Recent high-profile cases involving Chinese companies have magnified the issue. Surprise actions by U.S. regulators can leave manufacturers and retailers scrambling to replace a key purchaser or supplier. Lenders can be forced to accelerate outstanding loans. Employees of the sanctioned entity — but also of the suppliers and customers — inside and outside the United States, face employment uncertainty, while shareholders see their value evaporate.
U.S. regulators can limit the domino effects of new sanctions designations by issuing general licenses that permit certain limited activities or provide a wind-down period for existing relationships. However, these measures are discretionary, difficult to obtain, almost always temporary in nature and limited in scope. Moreover, they are not guaranteed and can come with severe conditions.
As global trade linkages deepen, these follow-on sanctions risks are bound to increase. This is particularly true as Iran re-integrates into the global economy following the implementation of the Joint Comprehensive Plan of Action in January 2016. Meanwhile, U.S. authorities are sharpening their focus on non-U.S. persons who support the government of North Korea.
Companies seeking to reinforce their protections while operating in increasingly global networks have made sanctions questionnaires a standard feature of the due diligence process — demonstrating their own compliance efforts if they are targeted by enforcement.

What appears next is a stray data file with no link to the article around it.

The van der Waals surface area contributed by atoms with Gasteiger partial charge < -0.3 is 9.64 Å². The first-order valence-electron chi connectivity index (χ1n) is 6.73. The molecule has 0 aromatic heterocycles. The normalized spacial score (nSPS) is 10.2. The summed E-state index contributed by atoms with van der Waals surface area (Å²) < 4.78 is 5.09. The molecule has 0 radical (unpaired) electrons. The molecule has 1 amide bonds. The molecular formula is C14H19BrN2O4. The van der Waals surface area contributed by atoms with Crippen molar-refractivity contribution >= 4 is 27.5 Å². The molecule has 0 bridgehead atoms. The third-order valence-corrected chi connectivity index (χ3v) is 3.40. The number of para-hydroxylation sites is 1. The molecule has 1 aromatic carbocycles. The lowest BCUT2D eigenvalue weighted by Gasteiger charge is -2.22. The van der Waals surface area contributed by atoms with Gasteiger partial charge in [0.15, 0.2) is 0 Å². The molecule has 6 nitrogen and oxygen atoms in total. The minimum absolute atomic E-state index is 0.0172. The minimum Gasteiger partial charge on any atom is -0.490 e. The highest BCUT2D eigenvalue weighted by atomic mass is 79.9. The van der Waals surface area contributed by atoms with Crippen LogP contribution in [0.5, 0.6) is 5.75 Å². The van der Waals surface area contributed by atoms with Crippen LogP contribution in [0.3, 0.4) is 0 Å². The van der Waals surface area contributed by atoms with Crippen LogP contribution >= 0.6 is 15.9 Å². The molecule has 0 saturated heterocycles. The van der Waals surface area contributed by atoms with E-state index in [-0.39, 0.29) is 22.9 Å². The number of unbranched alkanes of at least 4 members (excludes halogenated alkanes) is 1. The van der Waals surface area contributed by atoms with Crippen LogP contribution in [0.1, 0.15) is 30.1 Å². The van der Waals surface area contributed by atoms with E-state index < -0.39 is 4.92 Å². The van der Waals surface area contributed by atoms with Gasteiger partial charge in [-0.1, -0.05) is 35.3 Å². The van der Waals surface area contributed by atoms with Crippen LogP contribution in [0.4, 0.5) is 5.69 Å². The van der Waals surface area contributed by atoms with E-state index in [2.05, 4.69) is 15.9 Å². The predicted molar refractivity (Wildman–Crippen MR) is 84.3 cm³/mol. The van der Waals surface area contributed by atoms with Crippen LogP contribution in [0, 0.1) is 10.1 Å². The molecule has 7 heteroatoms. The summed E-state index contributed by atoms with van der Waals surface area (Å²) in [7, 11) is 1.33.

Yet, in practice, many companies fail to closely scrutinize and recognize their counterparties’ true potential for disruptive sanctions risk. Dealings with sanctioned countries or persons, the existence (or not) of a sanctions compliance program and red flags concerning past business activities or regulatory investigations, while not disqualifying, justify a closer look.
In some cases, an investigatory firm may be required for a deep dive into a potential counterparty’s reputation for compliance. The goal is to become comfortable with the reliability of a commercial partner’s compliance controls and their viability as a counterparty moving forward.
Apart from the legal risks, companies that fail to live up to these standards could find themselves at a disadvantage against their risk-adverse competitors.